New Queensland taskforce to tackle coercive control in domestic relationships (Radio)

Patricia Karvelas, ABC RN, Wednesday 17th February

A newly announced independent taskforce will report back to the Queensland Government on the ways coercive control can be legislated as a form of domestic and family violence. The Attorney-General Shannon Fentiman says a driving force in setting up the taskforce was the deaths of Hannah Clarke and her three children. Guest: Angela Lynch, CEO Women's Legal Services Queensland

 

Calls for national definition of domestic and family violence a year on from Hannah Clarke murder

Nour Haydar, ABC News, Friday 19th February

Australia needs a consistent and national definition of family and domestic violence that captures the many abusive and manipulative tactics used by perpetrators, according to Federal Labor and frontline advocates. One year on from the murder of Hannah Clarke and her three children by Rowan Baxter in Queensland, the opposition is calling on the federal government to work with states and territories to come up with a nationally agreed-upon definition, which includes coercive control at its heart. Coercive control refers to patterns of abusive and manipulative behaviours used by one person to dominate another and can involve things like threats, surveillance, insults and withholding money.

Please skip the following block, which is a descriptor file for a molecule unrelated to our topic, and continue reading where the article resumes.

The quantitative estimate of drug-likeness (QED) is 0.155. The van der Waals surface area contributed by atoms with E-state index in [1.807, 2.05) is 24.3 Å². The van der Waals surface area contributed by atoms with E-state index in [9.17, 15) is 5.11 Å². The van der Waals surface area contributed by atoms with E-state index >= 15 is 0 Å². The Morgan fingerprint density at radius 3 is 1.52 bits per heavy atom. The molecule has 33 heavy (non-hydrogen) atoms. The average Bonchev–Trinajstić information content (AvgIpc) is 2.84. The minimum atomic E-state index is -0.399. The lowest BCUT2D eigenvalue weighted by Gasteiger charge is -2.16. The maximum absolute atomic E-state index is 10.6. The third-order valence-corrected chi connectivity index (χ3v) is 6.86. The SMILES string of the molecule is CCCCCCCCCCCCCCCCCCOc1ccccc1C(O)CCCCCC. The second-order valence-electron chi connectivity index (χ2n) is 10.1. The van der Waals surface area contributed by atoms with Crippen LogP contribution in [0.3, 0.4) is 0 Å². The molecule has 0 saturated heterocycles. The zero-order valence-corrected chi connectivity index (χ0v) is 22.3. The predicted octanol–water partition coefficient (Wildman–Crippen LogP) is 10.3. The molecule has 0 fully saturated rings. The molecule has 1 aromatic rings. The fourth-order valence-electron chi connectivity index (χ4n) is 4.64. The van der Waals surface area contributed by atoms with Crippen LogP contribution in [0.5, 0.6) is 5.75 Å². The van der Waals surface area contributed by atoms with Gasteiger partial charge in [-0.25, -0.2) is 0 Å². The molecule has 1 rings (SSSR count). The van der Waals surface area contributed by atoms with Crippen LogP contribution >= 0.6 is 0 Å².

Economy

Jobless rate dropped to 6.4pc in January: ABS (Requires subscription)

Patrick Commins, The Australian, Thursday 18th February